Even though your property is not on the DEQ list of contaminated properties you still need to follow their approved procedures & rules in order to be issued a Certificate of Fitness and remove your liability.  Now that you have found a DEQ Certified Contractor they will get to work on remediating your property.

The contractor will remediate in 3 specific phases:  Assessment Plan, Work Plan, and Clearance Plan.  Each phase has a specific purpose.  The assessment plan will determine the extent of the contamination.  The work plan will determine the specific actions to be taken to properly remediate the property.  The clearance plan is actually performed by a separate DEQ-certified contractor.  The clearance plan will determine the sample testing based on the assessment & work plans and the rules established by the DEQ that will be used to assure that property is now testing ‘non-detect’ (ND).  ND is all samples coming back < 1.5 ug/100 cm2.

You can read the approved rules here: ARM 17.74.519.  What does that actually mean to you?  This is where Safe Home Environmental can help you directly.  Safe Home Environmental is a DEQ-certified Contractor, and our sole purpose is to perform the testing necessary to provide a Certificate of Fitness for your property.

Let’s say your property is a 3 bedroom 2 bath home with a detached garage.  The property has forced air and exhaust fans in both bathrooms and the kitchen range hood vented to the outside. During remediation, the bathroom exhaust fans, and the kitchen hood were replaced with new appliances and associated ducting. The rest of the property was cleaned using approved techniques to remove any meth from contaminated materials. The property is now ready to be re-tested prior to any painting.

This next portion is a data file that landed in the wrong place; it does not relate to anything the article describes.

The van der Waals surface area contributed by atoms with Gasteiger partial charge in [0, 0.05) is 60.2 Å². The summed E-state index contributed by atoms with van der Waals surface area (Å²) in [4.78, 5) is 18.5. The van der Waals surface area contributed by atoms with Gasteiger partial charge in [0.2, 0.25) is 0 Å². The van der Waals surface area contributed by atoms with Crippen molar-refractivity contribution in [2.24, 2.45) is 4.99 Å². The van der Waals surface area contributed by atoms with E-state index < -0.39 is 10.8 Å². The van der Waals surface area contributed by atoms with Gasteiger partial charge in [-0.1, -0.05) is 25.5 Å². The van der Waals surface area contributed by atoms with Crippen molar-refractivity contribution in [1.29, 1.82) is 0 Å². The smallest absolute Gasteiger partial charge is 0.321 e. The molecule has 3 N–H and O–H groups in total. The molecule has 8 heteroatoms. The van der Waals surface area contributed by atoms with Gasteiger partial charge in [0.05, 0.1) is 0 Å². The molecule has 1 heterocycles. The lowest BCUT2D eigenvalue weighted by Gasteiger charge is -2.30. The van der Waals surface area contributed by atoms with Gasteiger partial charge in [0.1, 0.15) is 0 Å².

A sampling plan might include:

  • 2 samples per room (Kitchen, dining, living, 3 bedrooms, 2 baths or 8X2 = 16 samples)
  • 1 sample from the cold air return of the furnace.
  • 2 samples from the detached garage.
  • 2 additional samples as determined by the DEQ contractor based upon professional judgment.

That is a total of 21 samples.  The samples would be sent to an approved analytical lab that uses the NIOSH 9111 testing methodology.  All samples would need to return as ‘non-detect’ (ND).  Meaning that no sample tested at or higher than 1.5 ug/100 cm2.  With this report of all samples coming back ND, the DEQ contractor will follow up with the DEQ demonstrating that your property now meets the standard, and a Certificate of Fitness can be released to you.

Now that you have cleared your property, you can finish the remediation process by having any painting and finishes completed, plus any other items that may be on the punch list. You are now cleared of any liability and are no longer required to disclose that the property was ever contaminated with methamphetamines.

Safe Home Environmental is here to help you.  If you are buying or selling a property, when you need a property inspection we are here to help. Safe Home Environmental is your solutions-based, one-stop-shop property inspection company with testing services for radon, water, sewer scope, meth, lead-based paint, asbestos, etc.